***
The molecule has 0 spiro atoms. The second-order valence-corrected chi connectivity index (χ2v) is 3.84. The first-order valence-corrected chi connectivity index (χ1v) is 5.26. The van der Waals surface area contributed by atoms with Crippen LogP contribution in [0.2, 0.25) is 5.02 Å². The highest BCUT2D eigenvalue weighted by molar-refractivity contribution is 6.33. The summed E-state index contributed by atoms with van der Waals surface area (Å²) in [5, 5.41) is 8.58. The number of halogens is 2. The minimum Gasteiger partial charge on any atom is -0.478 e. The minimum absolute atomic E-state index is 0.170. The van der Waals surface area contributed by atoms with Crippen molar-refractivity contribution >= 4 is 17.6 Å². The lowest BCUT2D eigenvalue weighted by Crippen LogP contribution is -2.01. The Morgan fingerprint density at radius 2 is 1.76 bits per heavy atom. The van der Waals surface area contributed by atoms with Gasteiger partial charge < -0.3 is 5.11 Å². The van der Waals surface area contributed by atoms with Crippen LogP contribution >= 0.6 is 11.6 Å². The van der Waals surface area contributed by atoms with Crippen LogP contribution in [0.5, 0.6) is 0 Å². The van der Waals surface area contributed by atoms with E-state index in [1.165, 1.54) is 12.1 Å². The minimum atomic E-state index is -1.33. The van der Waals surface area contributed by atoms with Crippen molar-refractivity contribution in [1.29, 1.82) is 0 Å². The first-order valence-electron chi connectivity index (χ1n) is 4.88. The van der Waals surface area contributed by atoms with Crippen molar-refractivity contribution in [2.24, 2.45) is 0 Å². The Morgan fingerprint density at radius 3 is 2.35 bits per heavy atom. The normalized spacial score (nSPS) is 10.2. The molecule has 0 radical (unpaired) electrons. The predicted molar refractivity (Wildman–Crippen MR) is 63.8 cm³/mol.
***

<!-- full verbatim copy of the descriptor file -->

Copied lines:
The molecule has 0 spiro atoms. The second-order valence-corrected chi connectivity index (χ2v) is 3.84. The first-order valence-corrected chi connectivity index (χ1v) is 5.26. The van der Waals surface area contributed by atoms with Crippen LogP contribution in [0.2, 0.25) is 5.02 Å². The highest BCUT2D eigenvalue weighted by molar-refractivity contribution is 6.33. The summed E-state index contributed by atoms with van der Waals surface area (Å²) in [5, 5.41) is 8.58. The number of halogens is 2. The minimum Gasteiger partial charge on any atom is -0.478 e. The minimum absolute atomic E-state index is 0.170. The van der Waals surface area contributed by atoms with Crippen molar-refractivity contribution >= 4 is 17.6 Å². The lowest BCUT2D eigenvalue weighted by Crippen LogP contribution is -2.01. The Morgan fingerprint density at radius 2 is 1.76 bits per heavy atom. The van der Waals surface area contributed by atoms with Gasteiger partial charge < -0.3 is 5.11 Å². The van der Waals surface area contributed by atoms with Crippen LogP contribution >= 0.6 is 11.6 Å². The van der Waals surface area contributed by atoms with Crippen LogP contribution in [0.5, 0.6) is 0 Å². The van der Waals surface area contributed by atoms with E-state index in [1.165, 1.54) is 12.1 Å². The minimum atomic E-state index is -1.33. The van der Waals surface area contributed by atoms with Crippen molar-refractivity contribution in [1.29, 1.82) is 0 Å². The first-order valence-electron chi connectivity index (χ1n) is 4.88. The van der Waals surface area contributed by atoms with Crippen molar-refractivity contribution in [2.24, 2.45) is 0 Å². The Morgan fingerprint density at radius 3 is 2.35 bits per heavy atom. The normalized spacial score (nSPS) is 10.2. The molecule has 0 radical (unpaired) electrons. The predicted molar refractivity (Wildman–Crippen MR) is 63.8 cm³/mol.